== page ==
In his book, The Far Ene­my,” Fawaz Gerges, a lead­ing aca­d­e­m­ic spe­cial­ist on the jiha­di move­ment, found that the dom­i­nant response by jihadis to Sept. 11 is an explic­it rejec­tion of al-Qai­da and total oppo­si­tion to the inter­na­tion­al­iza­tion of jihad … Al-Qai­da unit­ed all social forces (in the Mus­lim world) against its glob­al jihad.”

The influ­en­tial Lebanese cler­ic Sheikh Mohammed Hus­sein Fad­lal­lah sharply con­demned al-Qaida’s 911 atroc­i­ties on prin­ci­pled grounds. We must not pun­ish indi­vid­u­als who have no rela­tion­ship with the Amer­i­can admin­is­tra­tion or even those who have an indi­rect role,” he said.

Fad­lal­lah was the tar­get of a CIA-orga­nized assas­si­na­tion oper­a­tion in 1985, a huge truck bomb placed out­side a mosque. He escaped, but 80 oth­ers were killed, most­ly women and girls, as they left the mosque – one of those innu­mer­able crimes that don’t enter the annals of terror.

Sub­se­quent U.S. actions, par­tic­u­lar­ly the inva­sion of Iraq, gave new life to al-Qaida.

What are the like­ly con­se­quences of the killing of bin Laden? For the Arab world, it will prob­a­bly mean lit­tle. He had long been a fad­ing pres­ence, and in the past few months was eclipsed by the Arab Spring.

A fair­ly gen­er­al per­cep­tion in the Arab world is cap­tured by the head­line in a Lebanese news­pa­per: The exe­cu­tion of bin Laden: A set­tling of accounts between killers.”

The most imme­di­ate and sig­nif­i­cant con­se­quences are like­ly to be seen in Pak­istan. There is much dis­cus­sion of Washington’s anger that Pak­istan didn’t turn over bin Laden. Less is said about the fury in Pak­istan that the U.S. invad­ed their ter­ri­to­ry to car­ry out a polit­i­cal assassination.

Pak­istan is the most dan­ger­ous coun­try on Earth, with the fastest-grow­ing nuclear arse­nal. The revenge killing on Pak­istani soil only stoked the anti-Amer­i­can fer­vor that had long been building.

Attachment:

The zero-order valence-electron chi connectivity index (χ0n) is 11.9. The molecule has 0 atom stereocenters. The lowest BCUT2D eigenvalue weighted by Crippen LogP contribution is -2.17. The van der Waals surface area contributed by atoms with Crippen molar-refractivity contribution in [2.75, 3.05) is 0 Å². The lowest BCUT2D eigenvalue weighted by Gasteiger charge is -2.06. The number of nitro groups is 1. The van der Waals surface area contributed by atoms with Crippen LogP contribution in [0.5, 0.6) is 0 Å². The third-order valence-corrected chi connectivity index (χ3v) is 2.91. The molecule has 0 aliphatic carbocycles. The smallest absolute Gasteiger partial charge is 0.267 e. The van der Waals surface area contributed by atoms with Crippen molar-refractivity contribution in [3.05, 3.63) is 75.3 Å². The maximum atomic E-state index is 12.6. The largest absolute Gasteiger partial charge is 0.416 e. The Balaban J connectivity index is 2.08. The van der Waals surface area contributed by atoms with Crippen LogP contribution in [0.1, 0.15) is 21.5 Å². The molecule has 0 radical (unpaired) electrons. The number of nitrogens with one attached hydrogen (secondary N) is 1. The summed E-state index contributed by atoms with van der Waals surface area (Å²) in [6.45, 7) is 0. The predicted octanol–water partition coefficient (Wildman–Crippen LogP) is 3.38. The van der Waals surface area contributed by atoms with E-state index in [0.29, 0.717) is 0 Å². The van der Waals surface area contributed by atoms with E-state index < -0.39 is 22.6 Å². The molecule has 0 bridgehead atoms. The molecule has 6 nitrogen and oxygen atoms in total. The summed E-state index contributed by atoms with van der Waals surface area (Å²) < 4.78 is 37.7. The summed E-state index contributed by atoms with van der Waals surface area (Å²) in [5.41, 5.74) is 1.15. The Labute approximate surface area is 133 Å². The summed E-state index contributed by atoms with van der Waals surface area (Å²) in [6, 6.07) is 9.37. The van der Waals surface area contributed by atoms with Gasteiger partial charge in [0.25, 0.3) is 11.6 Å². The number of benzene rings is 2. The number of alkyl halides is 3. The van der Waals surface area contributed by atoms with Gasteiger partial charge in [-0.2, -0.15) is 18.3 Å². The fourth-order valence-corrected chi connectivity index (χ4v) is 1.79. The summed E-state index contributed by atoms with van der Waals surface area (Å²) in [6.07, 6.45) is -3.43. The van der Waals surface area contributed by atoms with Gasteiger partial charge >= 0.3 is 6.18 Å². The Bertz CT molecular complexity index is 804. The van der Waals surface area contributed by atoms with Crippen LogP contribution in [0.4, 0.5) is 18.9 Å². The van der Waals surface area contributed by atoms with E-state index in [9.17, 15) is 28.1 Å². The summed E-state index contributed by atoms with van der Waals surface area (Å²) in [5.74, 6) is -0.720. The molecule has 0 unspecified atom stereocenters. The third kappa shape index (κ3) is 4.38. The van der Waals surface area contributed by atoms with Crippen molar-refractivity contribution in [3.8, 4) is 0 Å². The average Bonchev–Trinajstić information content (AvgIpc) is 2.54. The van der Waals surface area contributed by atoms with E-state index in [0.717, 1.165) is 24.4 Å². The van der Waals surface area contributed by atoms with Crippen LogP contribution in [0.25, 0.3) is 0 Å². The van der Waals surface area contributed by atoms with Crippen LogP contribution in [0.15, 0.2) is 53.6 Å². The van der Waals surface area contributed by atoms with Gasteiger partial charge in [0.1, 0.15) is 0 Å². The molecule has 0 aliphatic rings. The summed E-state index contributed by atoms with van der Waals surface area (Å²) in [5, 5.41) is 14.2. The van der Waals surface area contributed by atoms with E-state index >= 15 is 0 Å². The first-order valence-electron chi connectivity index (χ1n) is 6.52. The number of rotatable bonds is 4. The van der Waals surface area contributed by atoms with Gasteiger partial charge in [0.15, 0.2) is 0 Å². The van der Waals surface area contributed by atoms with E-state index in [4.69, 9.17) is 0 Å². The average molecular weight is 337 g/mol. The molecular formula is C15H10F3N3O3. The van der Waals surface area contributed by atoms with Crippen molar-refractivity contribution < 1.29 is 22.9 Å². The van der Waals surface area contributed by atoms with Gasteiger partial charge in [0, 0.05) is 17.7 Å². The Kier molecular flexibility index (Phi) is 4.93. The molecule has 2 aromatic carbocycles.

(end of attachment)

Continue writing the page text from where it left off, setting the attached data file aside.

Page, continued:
In his new book, Pak­istan: A Hard Coun­try, Ana­tol Lieven writes that if the U.S. ever put Pak­istani sol­diers in a posi­tion where they felt that hon­or and patri­o­tism required them to fight Amer­i­ca, many would be very glad to do so.”

And if Pak­istan col­lapsed, an absolute­ly inevitable result would be the flow of large num­bers of high­ly trained ex-sol­diers, includ­ing explo­sive experts and engi­neers, to extrem­ist groups.”

The pri­ma­ry threat is leak­age of fis­sile mate­ri­als to jiha­di hands, a hor­ren­dous eventuality.

The Pak­istani mil­i­tary has already been pushed to the edge by U.S. attacks on Pak­istani sov­er­eign­ty. One fac­tor is the drone attacks in Pak­istan that Oba­ma esca­lat­ed imme­di­ate­ly after the killing of bin Laden, rub­bing salt in the wounds.

But there is much more, includ­ing the demand that the Pak­istani mil­i­tary coop­er­ate in the U.S. war against the Afghan Tal­iban. The over­whelm­ing major­i­ty of Pak­ista­nis see the Tal­iban as fight­ing a just war of resis­tance against an invad­ing army, accord­ing to Lieven.

The killing of bin Laden could have been the spark that set off a con­fla­gra­tion, with dire con­se­quences, par­tic­u­lar­ly if the invad­ing force had been com­pelled to fight its way out, as was anticipated.

Per­haps the assas­si­na­tion was per­ceived as an act of vengeance,” as Robert­son con­cludes. What­ev­er the motive, it could hard­ly have been security.

© New York Times News Service/​Syndicate

Noam Chom­sky is Insti­tute Pro­fes­sor and Pro­fes­sor of Lin­guis­tics (Emer­i­tus) at the Mass­a­chu­setts Insti­tute of Tech­nol­o­gy, and the author of dozens of books on U.S. for­eign pol­i­cy. His most recent book is Who Rules the World? from Met­ro­pol­i­tan Books.